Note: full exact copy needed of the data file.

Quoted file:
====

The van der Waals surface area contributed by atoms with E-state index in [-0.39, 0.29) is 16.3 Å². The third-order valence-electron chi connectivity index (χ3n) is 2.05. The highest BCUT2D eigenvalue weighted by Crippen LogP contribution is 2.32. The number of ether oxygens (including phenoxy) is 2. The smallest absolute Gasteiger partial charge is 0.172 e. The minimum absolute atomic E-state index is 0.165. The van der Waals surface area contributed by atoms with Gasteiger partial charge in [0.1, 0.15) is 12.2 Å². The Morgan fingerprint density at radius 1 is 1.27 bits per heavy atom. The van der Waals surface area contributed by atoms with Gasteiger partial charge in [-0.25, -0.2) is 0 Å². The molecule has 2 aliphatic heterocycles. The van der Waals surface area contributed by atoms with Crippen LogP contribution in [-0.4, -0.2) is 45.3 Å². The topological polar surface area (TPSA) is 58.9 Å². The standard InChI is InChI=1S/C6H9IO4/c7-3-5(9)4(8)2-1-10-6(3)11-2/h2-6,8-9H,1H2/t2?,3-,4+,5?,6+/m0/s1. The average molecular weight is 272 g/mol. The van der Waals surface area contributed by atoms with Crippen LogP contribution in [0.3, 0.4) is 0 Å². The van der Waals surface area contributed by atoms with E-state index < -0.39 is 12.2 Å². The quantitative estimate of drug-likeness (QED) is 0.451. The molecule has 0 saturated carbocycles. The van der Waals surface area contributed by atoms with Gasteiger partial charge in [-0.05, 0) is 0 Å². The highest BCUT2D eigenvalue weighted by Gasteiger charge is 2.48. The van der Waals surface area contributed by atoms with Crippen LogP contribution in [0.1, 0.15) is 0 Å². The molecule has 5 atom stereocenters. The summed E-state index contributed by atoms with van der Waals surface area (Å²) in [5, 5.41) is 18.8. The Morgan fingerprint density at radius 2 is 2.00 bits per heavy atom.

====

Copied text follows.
The van der Waals surface area contributed by atoms with E-state index in [-0.39, 0.29) is 16.3 Å². The third-order valence-electron chi connectivity index (χ3n) is 2.05. The highest BCUT2D eigenvalue weighted by Crippen LogP contribution is 2.32. The number of ether oxygens (including phenoxy) is 2. The smallest absolute Gasteiger partial charge is 0.172 e. The minimum absolute atomic E-state index is 0.165. The van der Waals surface area contributed by atoms with Gasteiger partial charge in [0.1, 0.15) is 12.2 Å². The Morgan fingerprint density at radius 1 is 1.27 bits per heavy atom. The van der Waals surface area contributed by atoms with Gasteiger partial charge in [-0.25, -0.2) is 0 Å². The molecule has 2 aliphatic heterocycles. The van der Waals surface area contributed by atoms with Crippen LogP contribution in [-0.4, -0.2) is 45.3 Å². The topological polar surface area (TPSA) is 58.9 Å². The standard InChI is InChI=1S/C6H9IO4/c7-3-5(9)4(8)2-1-10-6(3)11-2/h2-6,8-9H,1H2/t2?,3-,4+,5?,6+/m0/s1. The average molecular weight is 272 g/mol. The van der Waals surface area contributed by atoms with Crippen LogP contribution in [0.3, 0.4) is 0 Å². The van der Waals surface area contributed by atoms with E-state index < -0.39 is 12.2 Å². The quantitative estimate of drug-likeness (QED) is 0.451. The molecule has 0 saturated carbocycles. The van der Waals surface area contributed by atoms with Gasteiger partial charge in [-0.05, 0) is 0 Å². The highest BCUT2D eigenvalue weighted by Gasteiger charge is 2.48. The van der Waals surface area contributed by atoms with Crippen LogP contribution in [0.1, 0.15) is 0 Å². The molecule has 5 atom stereocenters. The summed E-state index contributed by atoms with van der Waals surface area (Å²) in [5, 5.41) is 18.8. The Morgan fingerprint density at radius 2 is 2.00 bits per heavy atom.